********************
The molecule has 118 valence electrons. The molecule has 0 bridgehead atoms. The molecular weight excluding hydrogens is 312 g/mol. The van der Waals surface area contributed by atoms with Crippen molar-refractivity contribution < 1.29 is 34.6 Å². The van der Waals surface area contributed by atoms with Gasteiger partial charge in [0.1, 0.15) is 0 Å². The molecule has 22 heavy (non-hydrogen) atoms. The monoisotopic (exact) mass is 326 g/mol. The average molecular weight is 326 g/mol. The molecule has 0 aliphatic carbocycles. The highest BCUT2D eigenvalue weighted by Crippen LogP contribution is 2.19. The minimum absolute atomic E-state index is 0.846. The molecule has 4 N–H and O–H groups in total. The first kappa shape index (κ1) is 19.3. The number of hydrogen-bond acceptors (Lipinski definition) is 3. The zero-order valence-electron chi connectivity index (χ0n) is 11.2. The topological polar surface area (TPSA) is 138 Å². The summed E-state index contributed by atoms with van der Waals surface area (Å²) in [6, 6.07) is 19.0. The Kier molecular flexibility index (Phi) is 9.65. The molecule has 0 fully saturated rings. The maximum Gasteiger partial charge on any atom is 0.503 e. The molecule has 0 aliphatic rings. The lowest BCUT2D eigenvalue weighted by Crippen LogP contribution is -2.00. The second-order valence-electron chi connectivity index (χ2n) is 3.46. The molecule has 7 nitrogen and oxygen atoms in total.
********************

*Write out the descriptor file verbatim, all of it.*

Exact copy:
The molecule has 118 valence electrons. The molecule has 0 bridgehead atoms. The molecular weight excluding hydrogens is 312 g/mol. The van der Waals surface area contributed by atoms with Crippen molar-refractivity contribution < 1.29 is 34.6 Å². The van der Waals surface area contributed by atoms with Gasteiger partial charge in [0.1, 0.15) is 0 Å². The molecule has 22 heavy (non-hydrogen) atoms. The monoisotopic (exact) mass is 326 g/mol. The average molecular weight is 326 g/mol. The molecule has 0 aliphatic carbocycles. The highest BCUT2D eigenvalue weighted by Crippen LogP contribution is 2.19. The minimum absolute atomic E-state index is 0.846. The molecule has 4 N–H and O–H groups in total. The first kappa shape index (κ1) is 19.3. The number of hydrogen-bond acceptors (Lipinski definition) is 3. The zero-order valence-electron chi connectivity index (χ0n) is 11.2. The topological polar surface area (TPSA) is 138 Å². The summed E-state index contributed by atoms with van der Waals surface area (Å²) in [6, 6.07) is 19.0. The Kier molecular flexibility index (Phi) is 9.65. The molecule has 0 fully saturated rings. The maximum Gasteiger partial charge on any atom is 0.503 e. The molecule has 0 aliphatic rings. The lowest BCUT2D eigenvalue weighted by Crippen LogP contribution is -2.00. The second-order valence-electron chi connectivity index (χ2n) is 3.46. The molecule has 7 nitrogen and oxygen atoms in total.